14 Oct Exercising Outdoors Does Wonders For Your Mental Health
If you’re deciding between going for a jog on the treadmill in your gym or running outside, I’d highly recommend you choose enjoying the fresh air. While we all know that exercise does wonders for our body, whether you’re training indoors or out, there’s growing research exercising outside has some substantial benefits on your mental health.
Reducing anxiety and depression by exercising outdoors
It’s incredible to think that by simply changing up where you exercise you can reduce your symptoms of anxiety and depression. Working out in a natural environment has been seen to increase feelings of enjoyment, satisfaction and positivity. It’s also been found to decrease tension, anger and confusion. All this and improved energy levels.
A 2011 review conducted by the Peninsula College of Medicine and Dentistry looked at the results of eleven studies into exercising outdoors. It found improvements in mental wellbeing were seen in every trial. The participants of four trials reported feelings of calmness after exercising outdoors. Another trial found that those who trained outside are more likely to repeat the exercise in the future.
“Our research, which brings together data from a wide variety of sources, adds significant weight to the case for spending more time in the natural environment as members of the public and their clinicians fight to counteract the negative outcomes of modern living, such as obesity and depression”, said senior author of the study, Professor Michael Depledge.
The list of benefits for outdoor exercise is extensive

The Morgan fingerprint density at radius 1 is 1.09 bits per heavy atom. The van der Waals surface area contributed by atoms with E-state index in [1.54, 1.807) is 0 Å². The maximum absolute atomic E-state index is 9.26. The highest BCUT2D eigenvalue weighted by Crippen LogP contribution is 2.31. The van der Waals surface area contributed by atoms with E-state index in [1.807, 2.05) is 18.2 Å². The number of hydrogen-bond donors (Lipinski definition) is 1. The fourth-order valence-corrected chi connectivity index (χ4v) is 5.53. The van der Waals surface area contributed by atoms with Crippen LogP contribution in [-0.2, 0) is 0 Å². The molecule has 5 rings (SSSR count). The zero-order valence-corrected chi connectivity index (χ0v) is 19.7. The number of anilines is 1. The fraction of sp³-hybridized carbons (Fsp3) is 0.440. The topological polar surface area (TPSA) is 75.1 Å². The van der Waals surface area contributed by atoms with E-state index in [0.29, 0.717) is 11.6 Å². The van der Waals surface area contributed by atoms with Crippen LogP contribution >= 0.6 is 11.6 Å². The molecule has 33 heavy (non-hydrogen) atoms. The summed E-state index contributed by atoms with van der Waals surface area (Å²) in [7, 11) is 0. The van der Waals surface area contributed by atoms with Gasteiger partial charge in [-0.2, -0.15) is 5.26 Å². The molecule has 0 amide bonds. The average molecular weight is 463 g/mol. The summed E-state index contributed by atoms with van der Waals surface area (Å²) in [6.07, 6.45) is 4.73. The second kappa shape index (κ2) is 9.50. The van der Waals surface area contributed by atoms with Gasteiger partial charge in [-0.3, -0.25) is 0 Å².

Exercising outdoors is incredibly beneficial for your health both physically and mentally. Now that the temperature is warming up and the sun is out for longer, training in your natural environment is far more feasible. Here’s a list of benefits that may encourage you to get your sweat on outside:
1. Improve your attention and focus
Just a 20-minute walk through a park can result in greater concentration levels when compared to walking in your neighbourhood streets or city. Imagine what a HIIT session or yoga practice could do!
2. Improved consistency
According to a 2011 survey, you’re less likely to fall off the exercise wagon if you work out in your natural environment rather than hitting the gym.
3. Improved Energy
A 20-minute break outside can has been seen to improve your energy levels substantially. Time to give the 3pm coffee a miss, and head outdoors instead?
4. Reduce your risk of being overweight
Simply spending more time outside reduces your risk of being overweight, especially in children, found a 2008 study by Deakin University. Couple that with exercise, and your likely to see impressive results in your waistline.
5. Better Vitamin D levels
We need vitamin D to maintain general health, especially strong bones and muscles, yet a large portion of our population is vitamin D deficient. However, those who exercise outdoors aren’t in this group as they’re seen to have much higher levels of vitamin D. An interesting point to note, there’s a strong link between obesity and vitamin D deficiency.
Exercising outdoors will have a profound impact on your mental health. It will aid in combating anxiety and depression, provide you with the mental stimulation, and give you a more varied workout. It’s amazing to think, just by exercising out in the fresh air you can improve your self-worth and outlook in life.
What’s your favourite way to exercise outdoors?